Whatever the product or service you market, your content is likely to refer to a software application. The software appears in the online help in the form of screenshots and UI (User Interface) terms and content managers struggle to manage them efficiently. The challenge increases with localization, which generally brings up several questions:
- Who manages the UI terms across all languages?
- How do we maintain the documentation across all languages?
- What about screenshots? Do we include them? Do we have them translated?
- How can we switch from a waterfall to an agile model to shorten the time to market?
- Are there standard solutions? What are the best practices?
The three typical silos involved in UI string management
Here are the most common silos, there can be additional ones:
- UI terms are usually written in English by the software development team, with little input from the other departments. Sometimes, a UX designer is involved.
- The localization manager hires external translators to translate the strings into other languages. They often work without a glossary or context.
- Technical writers may be distributed in several locations across the world and dealing with multiple product teams. The glossaries they create are not shared and terminology at the project level is managed to a certain degree.
The waterfall method still prevails in documentation
Documentation, online help, and software design take place concurrently; documentation and online help are finalized once the software is frozen to enable using the appropriate UI terms.
Upon software validation:
- Screenshots are inserted into the documentation and online help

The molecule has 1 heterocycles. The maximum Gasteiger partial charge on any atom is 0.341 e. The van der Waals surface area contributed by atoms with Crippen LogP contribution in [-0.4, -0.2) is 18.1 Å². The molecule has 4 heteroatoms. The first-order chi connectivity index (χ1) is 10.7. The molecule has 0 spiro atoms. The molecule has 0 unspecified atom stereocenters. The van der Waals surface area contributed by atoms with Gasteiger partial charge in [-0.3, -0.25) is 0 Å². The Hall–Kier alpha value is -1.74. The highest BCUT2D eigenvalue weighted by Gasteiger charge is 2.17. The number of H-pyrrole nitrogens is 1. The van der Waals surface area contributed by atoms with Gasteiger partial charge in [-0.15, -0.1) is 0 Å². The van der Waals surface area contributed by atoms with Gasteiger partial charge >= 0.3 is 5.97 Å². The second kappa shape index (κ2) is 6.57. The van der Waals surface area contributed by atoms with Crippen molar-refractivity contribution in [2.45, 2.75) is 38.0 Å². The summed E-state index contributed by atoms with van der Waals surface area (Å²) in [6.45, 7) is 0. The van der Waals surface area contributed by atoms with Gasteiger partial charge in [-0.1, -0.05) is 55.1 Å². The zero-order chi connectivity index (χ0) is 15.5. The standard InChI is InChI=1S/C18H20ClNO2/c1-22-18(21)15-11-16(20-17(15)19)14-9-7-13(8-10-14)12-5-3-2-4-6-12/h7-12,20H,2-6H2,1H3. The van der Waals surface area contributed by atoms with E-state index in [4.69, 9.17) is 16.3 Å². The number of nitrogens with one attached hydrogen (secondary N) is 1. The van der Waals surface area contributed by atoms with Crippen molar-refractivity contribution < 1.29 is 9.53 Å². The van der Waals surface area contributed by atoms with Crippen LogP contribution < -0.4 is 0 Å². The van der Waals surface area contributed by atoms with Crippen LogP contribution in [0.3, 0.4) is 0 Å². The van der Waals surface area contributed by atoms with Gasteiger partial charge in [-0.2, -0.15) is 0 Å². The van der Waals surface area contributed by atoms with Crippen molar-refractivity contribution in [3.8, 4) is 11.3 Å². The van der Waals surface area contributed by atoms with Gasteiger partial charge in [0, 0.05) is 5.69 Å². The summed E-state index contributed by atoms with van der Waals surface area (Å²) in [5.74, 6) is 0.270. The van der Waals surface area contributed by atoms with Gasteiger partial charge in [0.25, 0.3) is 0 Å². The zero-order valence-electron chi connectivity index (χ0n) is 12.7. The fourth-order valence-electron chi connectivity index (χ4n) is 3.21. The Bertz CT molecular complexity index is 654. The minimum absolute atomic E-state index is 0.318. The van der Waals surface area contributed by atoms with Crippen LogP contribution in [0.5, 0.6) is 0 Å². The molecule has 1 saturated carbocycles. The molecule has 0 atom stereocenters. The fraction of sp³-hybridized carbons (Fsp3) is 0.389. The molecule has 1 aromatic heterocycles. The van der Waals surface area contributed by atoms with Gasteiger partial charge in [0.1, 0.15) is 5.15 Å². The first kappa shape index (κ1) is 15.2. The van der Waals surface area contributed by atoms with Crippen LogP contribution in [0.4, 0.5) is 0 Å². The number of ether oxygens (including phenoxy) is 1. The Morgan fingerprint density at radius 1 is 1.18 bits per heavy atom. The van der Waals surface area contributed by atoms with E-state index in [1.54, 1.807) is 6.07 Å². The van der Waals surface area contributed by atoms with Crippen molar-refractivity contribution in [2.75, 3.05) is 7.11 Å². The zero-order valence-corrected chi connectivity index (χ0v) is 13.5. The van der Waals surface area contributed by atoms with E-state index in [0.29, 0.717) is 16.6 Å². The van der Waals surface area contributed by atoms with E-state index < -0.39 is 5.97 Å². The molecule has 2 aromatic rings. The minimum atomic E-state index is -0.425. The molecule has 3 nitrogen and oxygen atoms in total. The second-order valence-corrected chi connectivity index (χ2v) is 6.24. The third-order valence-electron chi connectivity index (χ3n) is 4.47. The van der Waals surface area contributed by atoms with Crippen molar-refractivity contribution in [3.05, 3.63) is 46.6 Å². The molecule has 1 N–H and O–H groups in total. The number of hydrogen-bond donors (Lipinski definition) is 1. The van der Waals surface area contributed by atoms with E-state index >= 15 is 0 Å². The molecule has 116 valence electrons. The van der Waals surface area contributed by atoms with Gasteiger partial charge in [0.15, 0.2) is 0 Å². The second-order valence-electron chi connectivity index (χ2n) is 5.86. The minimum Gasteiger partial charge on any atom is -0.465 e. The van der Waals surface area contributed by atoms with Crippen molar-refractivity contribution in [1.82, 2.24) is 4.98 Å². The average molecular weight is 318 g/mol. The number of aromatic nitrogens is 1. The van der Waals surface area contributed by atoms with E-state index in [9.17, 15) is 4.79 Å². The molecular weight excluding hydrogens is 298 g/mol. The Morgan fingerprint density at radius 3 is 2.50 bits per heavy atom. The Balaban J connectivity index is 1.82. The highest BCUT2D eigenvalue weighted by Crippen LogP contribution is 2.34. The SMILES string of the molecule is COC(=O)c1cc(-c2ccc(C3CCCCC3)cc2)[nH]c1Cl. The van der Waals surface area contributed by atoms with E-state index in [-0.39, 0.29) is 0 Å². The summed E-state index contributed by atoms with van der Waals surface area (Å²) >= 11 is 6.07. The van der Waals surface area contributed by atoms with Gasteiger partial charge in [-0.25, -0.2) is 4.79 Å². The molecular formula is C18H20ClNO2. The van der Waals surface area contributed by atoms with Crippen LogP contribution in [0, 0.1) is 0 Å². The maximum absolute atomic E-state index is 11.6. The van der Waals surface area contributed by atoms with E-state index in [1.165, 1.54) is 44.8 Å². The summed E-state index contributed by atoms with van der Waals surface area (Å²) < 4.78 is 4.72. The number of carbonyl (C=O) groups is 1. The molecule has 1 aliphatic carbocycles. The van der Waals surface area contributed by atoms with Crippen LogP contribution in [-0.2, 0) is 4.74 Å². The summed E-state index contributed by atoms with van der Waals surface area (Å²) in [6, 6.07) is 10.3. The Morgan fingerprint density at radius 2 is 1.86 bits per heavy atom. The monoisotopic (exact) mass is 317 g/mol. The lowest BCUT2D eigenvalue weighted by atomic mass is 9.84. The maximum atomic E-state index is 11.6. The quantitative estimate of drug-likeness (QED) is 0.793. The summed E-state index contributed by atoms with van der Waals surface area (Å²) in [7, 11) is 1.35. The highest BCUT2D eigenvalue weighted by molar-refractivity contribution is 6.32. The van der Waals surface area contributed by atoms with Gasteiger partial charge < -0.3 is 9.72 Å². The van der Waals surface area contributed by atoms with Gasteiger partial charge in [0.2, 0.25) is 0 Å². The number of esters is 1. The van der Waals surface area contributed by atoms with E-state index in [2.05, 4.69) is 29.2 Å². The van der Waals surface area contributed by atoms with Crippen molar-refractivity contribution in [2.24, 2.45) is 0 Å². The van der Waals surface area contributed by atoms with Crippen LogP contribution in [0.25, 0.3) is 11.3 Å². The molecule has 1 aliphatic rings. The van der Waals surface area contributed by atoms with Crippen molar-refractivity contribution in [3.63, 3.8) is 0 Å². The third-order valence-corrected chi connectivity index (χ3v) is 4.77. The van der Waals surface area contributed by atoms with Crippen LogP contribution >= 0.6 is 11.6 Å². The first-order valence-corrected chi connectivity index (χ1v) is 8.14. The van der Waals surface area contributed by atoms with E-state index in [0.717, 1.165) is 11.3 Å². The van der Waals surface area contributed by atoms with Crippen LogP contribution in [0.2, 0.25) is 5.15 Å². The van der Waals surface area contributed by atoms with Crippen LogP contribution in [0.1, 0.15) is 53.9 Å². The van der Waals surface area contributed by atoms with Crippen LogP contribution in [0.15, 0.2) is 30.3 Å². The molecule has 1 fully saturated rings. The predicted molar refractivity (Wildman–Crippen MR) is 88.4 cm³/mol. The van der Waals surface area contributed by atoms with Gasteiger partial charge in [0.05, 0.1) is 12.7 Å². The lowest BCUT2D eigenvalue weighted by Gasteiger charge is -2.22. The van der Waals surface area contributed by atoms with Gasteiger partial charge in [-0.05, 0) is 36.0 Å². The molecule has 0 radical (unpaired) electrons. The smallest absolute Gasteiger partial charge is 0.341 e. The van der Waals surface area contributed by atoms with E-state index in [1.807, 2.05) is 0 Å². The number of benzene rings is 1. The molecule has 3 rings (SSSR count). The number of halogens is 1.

- Software strings are translated
- Translated software is built, then tested, and the UI terms are frozen in the target languages
- Documentation and online help are translated.
A typical waterfall project plan for a mid-size software application looks like this:
Agile is the norm in software design
Agile is preferred in software because it facilitates collaboration, improves software quality, and shortens the time to market.
Applying agile to multilingual documentation
When documentation managers practice agile, they typically have the following schedule:
- Software features are available at sprint S.
- Corresponding online help is available at sprint S+1
Unfortunately, localization usually follows the traditional waterfall process and the time saved on creating the documentation is lost.
- Review your DITA information model so that you can write the documentation without freezing the UI. Instead of writing UI strings in the literature, reference a shared DITA resource file (an XML file with string IDs and string values) using conkeyref (see our relevant post).
- Review your product design to cancel the build phase: Instead of building strings in the system, make sure your product can accept language packs (ideally an XML file with string IDs and string values).
- Manage the shared DITA resource file as your UI master data and generate the software language pack through a simple transformation. If you manage this file in your CCMS, you will also manage the translated versions.
A project plan reduced to weeks
Furthermore, User Experience is enhanced since the consistency of screenshots and UI terms is guaranteed in the documentation and the software.
Find out more about localizing images such as screenshots in this post.